What do you get when you cross a stove top with a dining table? That was the question—and challenge—Dieter Zimmer presented to his design students at the Muthesius College of Art, in Kiel, Germany, in 2005. The assignment grew out of Zimmer’s desire to re-create his childhood kitchen, where the domestic action centered around a cast-iron stove and the nearby kitchen table. He hoped that by combining the two elements (think of a Europeanized hibachi) he could reposition the hearth as the heart of the modern-day home.
The concepts attracted the notice of the kitchen manufacturer Alno (www.alno.com), which offered two students semester-long internships to produce their ideas. One of the resulting projects, Long Island, by Andi Kern, features a cooking station and sliding prep surface that extends to become a table for five. “It allows people to prepare food, eat meals, and spend time together all in the same place,” Kern says. “That is something I think is missing in our daily lives.” Here he describes the particulars of his design.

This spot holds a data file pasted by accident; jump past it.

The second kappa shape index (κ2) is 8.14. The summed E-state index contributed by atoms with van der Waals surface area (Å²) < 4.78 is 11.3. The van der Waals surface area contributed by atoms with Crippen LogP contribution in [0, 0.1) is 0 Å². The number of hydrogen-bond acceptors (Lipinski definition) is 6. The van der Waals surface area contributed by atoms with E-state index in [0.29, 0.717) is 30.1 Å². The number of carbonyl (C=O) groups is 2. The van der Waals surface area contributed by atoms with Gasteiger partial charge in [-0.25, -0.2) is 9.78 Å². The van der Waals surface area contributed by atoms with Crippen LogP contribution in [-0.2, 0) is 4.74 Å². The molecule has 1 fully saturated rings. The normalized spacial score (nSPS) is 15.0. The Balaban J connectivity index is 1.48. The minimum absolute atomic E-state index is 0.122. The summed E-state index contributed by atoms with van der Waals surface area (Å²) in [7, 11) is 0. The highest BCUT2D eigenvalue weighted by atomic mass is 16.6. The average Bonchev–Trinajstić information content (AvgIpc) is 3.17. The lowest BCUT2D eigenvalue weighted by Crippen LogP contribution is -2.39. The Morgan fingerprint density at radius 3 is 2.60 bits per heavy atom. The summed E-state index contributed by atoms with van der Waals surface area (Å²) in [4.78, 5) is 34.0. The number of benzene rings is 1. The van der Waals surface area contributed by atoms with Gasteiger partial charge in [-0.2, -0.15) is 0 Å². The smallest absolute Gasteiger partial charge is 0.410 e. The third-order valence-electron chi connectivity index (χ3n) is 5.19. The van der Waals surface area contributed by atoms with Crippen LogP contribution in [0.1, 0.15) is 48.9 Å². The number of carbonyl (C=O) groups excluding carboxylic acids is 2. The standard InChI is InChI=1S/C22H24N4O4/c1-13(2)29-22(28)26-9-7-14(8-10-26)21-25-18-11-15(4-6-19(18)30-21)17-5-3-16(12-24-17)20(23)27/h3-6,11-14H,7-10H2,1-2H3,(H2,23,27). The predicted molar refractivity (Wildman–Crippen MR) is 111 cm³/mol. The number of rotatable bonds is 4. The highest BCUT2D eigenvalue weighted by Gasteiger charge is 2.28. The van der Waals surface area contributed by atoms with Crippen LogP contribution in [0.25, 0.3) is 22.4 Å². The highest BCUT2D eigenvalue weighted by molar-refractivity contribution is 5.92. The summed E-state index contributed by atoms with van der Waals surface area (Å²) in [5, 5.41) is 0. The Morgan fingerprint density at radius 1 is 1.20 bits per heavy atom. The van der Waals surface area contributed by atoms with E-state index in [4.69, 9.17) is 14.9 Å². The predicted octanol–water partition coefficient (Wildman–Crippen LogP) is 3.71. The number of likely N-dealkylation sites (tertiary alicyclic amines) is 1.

The tabletop is available in laminate (white/mango) and wood veneer bamboo/oak or walnut/zebrano).
Each leg has a leveler to allow for uneven floors.
I used one piece of stainless steel for the table and legs. I always envisioned that material because it’s easy to clean and withstands daily wear and tear.
The power cord is in one of the legs so you can move the table anywhere in the room.
The fixed cooking unit includes a four-burner stove, which is flush-mounted, and a stainless-steel surface for setting things down while cooking. The entire unit can be used as a serving station when the cooktop is not in use.
Length = 87 in.
Width = 33.1 in.
Height = 29.1 in.
Length = 39.4 in.
Width = 24.4 in.
Height = 32.1 in.